In July 2022, I saw several thousand tiny, dark, rounded organisms in the bottom of a channelized arroyo in Albuquerque. They were in shallow water (roughly half an inch deep), moving slowly along the bottom. When I looked more closely, they turned out to be freshwater snails. Some of the shells were coated with algae—whether deliberately or accidentally, I don't know.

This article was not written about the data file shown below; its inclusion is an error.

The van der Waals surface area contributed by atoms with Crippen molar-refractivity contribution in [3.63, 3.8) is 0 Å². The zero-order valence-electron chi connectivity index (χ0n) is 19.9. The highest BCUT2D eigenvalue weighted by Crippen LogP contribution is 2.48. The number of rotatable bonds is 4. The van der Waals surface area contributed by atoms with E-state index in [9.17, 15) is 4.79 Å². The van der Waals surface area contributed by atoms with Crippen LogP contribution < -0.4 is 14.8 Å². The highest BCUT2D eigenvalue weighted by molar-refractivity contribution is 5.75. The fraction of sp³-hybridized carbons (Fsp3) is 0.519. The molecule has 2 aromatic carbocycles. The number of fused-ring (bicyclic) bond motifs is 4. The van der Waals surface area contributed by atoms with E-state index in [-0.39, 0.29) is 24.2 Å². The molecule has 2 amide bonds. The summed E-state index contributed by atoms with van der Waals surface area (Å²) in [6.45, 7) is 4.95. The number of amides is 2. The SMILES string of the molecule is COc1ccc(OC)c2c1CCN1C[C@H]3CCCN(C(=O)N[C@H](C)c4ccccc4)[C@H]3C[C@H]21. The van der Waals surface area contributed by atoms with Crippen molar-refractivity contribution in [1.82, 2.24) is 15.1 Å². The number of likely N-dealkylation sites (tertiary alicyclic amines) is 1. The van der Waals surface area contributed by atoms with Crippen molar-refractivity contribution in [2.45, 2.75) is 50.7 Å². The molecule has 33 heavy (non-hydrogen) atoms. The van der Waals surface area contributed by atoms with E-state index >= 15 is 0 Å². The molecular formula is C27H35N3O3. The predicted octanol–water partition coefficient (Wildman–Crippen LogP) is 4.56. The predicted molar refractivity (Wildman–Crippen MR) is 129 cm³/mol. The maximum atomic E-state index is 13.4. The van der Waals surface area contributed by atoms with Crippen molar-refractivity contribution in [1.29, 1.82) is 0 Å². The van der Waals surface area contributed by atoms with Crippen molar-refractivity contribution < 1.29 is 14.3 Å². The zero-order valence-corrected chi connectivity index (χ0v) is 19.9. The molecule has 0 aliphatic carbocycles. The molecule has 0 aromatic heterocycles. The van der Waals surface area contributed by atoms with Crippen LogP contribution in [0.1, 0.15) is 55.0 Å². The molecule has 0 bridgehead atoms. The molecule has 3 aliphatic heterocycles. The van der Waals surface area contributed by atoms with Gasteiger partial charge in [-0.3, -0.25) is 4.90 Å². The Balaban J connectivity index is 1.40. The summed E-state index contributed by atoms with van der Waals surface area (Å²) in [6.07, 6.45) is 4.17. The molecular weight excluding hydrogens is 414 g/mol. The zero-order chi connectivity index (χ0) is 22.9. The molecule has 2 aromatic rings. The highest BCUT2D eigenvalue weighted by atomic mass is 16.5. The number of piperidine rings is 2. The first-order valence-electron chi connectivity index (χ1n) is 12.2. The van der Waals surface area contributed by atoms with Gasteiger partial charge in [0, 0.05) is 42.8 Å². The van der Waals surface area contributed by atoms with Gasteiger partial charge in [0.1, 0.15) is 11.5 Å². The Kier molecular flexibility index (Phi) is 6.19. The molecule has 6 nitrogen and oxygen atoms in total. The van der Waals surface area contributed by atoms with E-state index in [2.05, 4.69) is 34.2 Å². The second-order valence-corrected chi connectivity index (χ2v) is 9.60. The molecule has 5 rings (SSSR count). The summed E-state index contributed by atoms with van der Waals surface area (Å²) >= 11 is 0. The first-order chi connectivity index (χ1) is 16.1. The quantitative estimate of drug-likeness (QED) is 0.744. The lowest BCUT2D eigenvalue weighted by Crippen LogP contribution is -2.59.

Before that morning, the only snails I'd seen in New Mexico (including in my yard) were land snails, with shells that looked a lot like the ones used to serve escargots. The shells I was looking at that morning were pointed spirals. Thanks to a 1987 monograph by Dwight Taylor, I now know that New Mexico's rivers are home to multiple species of spiral-shelled freshwater snails. I can understand why I never saw them before; in New Mexico's large permanent streams, the water tends to be opaque with suspended clay and silt. In the channelized arroyo, the thin sheet of water the snails were in happened to be clear.